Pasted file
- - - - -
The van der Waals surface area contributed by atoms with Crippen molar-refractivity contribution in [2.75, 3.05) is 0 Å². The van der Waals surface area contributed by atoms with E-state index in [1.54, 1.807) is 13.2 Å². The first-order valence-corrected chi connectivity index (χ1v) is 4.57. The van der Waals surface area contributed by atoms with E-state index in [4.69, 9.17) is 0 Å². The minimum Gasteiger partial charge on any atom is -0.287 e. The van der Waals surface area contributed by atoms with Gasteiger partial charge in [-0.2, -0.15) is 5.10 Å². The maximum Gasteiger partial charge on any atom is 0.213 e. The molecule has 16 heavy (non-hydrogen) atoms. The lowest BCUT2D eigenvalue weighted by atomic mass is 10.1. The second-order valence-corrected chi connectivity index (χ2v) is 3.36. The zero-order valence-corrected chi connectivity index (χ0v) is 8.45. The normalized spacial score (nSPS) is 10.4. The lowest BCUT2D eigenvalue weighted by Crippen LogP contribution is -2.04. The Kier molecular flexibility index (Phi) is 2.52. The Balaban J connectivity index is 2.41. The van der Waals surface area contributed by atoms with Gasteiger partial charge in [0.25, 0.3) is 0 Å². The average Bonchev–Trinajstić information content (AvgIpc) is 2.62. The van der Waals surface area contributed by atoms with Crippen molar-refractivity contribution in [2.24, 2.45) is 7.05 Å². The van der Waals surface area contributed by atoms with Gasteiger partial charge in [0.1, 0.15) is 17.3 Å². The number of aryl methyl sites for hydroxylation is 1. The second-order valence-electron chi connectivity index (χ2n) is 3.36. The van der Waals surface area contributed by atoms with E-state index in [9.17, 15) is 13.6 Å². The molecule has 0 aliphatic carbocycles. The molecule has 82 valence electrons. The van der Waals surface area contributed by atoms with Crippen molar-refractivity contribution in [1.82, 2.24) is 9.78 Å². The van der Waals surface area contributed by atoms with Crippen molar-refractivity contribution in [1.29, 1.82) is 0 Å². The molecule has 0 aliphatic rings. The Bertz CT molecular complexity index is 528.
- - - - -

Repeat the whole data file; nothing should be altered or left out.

The van der Waals surface area contributed by atoms with Crippen molar-refractivity contribution in [2.75, 3.05) is 0 Å². The van der Waals surface area contributed by atoms with E-state index in [1.54, 1.807) is 13.2 Å². The first-order valence-corrected chi connectivity index (χ1v) is 4.57. The van der Waals surface area contributed by atoms with E-state index in [4.69, 9.17) is 0 Å². The minimum Gasteiger partial charge on any atom is -0.287 e. The van der Waals surface area contributed by atoms with Gasteiger partial charge in [-0.2, -0.15) is 5.10 Å². The maximum Gasteiger partial charge on any atom is 0.213 e. The molecule has 16 heavy (non-hydrogen) atoms. The lowest BCUT2D eigenvalue weighted by atomic mass is 10.1. The second-order valence-corrected chi connectivity index (χ2v) is 3.36. The zero-order valence-corrected chi connectivity index (χ0v) is 8.45. The normalized spacial score (nSPS) is 10.4. The lowest BCUT2D eigenvalue weighted by Crippen LogP contribution is -2.04. The Kier molecular flexibility index (Phi) is 2.52. The Balaban J connectivity index is 2.41. The van der Waals surface area contributed by atoms with Gasteiger partial charge in [0.25, 0.3) is 0 Å². The average Bonchev–Trinajstić information content (AvgIpc) is 2.62. The van der Waals surface area contributed by atoms with Crippen molar-refractivity contribution in [2.24, 2.45) is 7.05 Å². The van der Waals surface area contributed by atoms with Gasteiger partial charge in [0.1, 0.15) is 17.3 Å². The number of aryl methyl sites for hydroxylation is 1. The second-order valence-electron chi connectivity index (χ2n) is 3.36. The van der Waals surface area contributed by atoms with E-state index in [9.17, 15) is 13.6 Å². The molecule has 0 aliphatic carbocycles. The molecule has 82 valence electrons. The van der Waals surface area contributed by atoms with Crippen molar-refractivity contribution in [1.82, 2.24) is 9.78 Å². The van der Waals surface area contributed by atoms with Crippen molar-refractivity contribution in [1.29, 1.82) is 0 Å². The molecule has 0 aliphatic rings. The Bertz CT molecular complexity index is 528.